Why do galaxies die?
Kevin Bundy (IPMU, Japan)
Tue, Jul. 07th 2015, 10:00-11:00
Bat 713, salle de séminaires Galilée , CEA Saclay, Orme des Merisiers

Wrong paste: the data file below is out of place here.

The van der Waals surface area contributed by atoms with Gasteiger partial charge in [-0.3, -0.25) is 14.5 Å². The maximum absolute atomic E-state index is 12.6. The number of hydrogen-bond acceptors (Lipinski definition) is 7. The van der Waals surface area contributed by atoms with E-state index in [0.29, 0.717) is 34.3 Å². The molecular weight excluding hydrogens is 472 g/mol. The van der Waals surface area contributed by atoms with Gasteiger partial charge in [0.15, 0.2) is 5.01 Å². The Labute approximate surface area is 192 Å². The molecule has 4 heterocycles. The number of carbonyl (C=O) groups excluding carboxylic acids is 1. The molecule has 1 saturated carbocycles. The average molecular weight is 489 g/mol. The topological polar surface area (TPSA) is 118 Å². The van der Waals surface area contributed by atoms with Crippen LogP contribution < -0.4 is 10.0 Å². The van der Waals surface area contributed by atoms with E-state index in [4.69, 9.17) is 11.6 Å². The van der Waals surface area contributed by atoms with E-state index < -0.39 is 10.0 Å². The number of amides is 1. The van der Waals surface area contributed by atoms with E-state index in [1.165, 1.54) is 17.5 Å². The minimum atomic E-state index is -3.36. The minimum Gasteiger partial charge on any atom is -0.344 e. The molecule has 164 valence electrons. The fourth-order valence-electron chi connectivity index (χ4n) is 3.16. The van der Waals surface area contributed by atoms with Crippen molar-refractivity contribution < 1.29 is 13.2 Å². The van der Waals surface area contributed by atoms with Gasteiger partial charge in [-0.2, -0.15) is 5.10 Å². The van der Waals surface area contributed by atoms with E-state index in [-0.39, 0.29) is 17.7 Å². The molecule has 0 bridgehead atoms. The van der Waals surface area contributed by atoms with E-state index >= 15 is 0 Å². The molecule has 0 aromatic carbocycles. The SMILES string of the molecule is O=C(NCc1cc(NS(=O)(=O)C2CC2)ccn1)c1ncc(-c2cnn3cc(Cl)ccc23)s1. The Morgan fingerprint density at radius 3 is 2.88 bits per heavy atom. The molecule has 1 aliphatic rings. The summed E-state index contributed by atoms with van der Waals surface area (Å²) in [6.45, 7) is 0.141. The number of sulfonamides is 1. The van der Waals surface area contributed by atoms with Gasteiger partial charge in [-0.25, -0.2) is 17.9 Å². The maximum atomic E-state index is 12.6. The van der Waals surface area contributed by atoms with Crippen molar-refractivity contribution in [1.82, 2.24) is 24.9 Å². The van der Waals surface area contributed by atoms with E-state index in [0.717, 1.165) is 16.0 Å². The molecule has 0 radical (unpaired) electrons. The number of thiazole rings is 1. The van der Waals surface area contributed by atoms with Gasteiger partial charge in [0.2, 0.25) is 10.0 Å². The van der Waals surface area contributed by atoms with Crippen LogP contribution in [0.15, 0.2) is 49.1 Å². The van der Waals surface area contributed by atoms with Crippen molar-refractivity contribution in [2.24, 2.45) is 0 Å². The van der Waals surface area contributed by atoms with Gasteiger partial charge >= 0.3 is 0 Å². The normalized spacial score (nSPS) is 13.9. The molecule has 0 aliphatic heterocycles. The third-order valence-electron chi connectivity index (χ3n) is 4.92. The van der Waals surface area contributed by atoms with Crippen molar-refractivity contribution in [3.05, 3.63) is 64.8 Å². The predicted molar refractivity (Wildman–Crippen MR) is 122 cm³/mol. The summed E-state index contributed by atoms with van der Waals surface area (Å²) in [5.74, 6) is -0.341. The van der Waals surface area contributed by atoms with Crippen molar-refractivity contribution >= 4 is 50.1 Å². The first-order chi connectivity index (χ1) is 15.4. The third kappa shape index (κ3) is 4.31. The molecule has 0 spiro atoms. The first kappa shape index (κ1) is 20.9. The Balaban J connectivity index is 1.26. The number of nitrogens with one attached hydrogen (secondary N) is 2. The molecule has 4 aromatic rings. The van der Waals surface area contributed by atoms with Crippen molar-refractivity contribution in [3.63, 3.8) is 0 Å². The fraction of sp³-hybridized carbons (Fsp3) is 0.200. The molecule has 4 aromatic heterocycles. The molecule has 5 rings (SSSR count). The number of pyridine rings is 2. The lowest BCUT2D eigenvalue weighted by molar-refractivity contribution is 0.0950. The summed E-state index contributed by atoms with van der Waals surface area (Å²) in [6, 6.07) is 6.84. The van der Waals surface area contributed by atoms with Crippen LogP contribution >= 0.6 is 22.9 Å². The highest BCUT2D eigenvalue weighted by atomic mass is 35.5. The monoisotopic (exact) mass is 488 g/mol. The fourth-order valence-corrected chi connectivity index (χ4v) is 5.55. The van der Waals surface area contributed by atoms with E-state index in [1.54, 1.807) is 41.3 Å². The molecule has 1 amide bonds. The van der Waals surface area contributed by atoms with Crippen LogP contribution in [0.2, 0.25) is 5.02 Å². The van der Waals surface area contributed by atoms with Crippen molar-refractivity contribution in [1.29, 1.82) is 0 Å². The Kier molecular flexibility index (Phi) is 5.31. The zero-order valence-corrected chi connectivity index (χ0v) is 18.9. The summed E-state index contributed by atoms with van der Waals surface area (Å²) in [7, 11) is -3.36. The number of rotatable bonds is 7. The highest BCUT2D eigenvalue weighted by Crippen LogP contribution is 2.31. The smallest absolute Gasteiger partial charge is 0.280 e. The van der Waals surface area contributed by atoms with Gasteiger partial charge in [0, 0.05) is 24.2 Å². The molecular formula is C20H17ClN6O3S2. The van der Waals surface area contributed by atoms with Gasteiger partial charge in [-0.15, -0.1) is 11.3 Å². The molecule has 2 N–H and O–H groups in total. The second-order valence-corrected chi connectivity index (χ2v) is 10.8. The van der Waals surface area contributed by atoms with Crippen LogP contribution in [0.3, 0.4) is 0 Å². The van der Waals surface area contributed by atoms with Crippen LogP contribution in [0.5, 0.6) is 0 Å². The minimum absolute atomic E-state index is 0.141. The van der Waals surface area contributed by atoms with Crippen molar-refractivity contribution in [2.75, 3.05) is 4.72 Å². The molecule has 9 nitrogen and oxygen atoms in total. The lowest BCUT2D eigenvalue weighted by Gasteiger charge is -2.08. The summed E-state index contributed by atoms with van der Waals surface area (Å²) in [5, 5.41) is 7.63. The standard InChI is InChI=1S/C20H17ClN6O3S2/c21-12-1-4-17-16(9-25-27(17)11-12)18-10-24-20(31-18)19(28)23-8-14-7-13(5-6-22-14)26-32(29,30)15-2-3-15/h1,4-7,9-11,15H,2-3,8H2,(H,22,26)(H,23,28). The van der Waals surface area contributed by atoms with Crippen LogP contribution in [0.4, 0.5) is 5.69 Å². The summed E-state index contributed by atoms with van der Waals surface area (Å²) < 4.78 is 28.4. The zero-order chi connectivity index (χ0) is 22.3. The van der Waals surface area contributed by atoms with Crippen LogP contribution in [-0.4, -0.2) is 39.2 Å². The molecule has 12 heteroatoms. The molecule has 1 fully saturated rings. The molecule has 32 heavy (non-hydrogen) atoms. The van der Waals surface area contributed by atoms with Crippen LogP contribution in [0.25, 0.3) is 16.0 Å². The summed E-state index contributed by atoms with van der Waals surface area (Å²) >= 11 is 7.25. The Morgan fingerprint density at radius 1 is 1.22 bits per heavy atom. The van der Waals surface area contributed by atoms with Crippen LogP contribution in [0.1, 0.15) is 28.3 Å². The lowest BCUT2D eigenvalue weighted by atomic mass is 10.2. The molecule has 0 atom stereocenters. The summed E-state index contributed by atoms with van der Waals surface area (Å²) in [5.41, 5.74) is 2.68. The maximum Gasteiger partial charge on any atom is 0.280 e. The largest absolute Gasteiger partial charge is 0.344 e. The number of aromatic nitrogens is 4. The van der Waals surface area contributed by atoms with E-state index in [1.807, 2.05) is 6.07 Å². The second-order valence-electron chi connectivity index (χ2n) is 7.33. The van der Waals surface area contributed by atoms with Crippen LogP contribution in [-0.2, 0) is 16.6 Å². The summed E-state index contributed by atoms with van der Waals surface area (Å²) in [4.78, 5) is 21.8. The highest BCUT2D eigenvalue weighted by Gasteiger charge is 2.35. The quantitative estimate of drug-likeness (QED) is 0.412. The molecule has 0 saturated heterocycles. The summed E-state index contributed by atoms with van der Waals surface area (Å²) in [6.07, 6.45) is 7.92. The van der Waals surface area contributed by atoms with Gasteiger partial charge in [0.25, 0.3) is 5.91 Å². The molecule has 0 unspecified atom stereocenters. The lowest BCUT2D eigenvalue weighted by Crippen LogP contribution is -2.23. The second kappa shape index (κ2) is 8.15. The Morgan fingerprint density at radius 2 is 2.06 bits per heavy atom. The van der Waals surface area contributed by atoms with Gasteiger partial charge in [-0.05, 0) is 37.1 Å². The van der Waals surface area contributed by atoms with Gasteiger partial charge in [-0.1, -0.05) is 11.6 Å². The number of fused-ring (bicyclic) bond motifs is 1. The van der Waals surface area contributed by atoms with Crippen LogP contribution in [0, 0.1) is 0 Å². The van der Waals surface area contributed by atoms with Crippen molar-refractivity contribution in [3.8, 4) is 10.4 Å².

Surveys of the distant universe show that star formation in very massive galaxies begins to die out nearly 10 billion years ago. This mysterious trend continues to the present day, affecting lower mass galaxies with time. Unfortunately, the physical origin of “quenching” as well as how quenched galaxies maintain quiescence remains unknown, with ongoing confusion surrounding various proposed mechanisms. To make progress, we must resolve the internal signatures of the processes that end star formation. In the second half of this talk, I will describe a new Sloan Digital Sky Survey designed to do exactly that. MaNGA (Mapping Nearby Galaxies at APO) began on July 1st and will obtain resolved spectroscopic measurements for 10,000 galaxies, providing valuable maps of quenching patterns, gas flows, and stellar dynamics that can discriminate the physics behind galaxy death. I will present early evidence from MaNGA for a new class of phenomena we term “red geysers" that may play a key role in preventing star formation in quenched galaxies.


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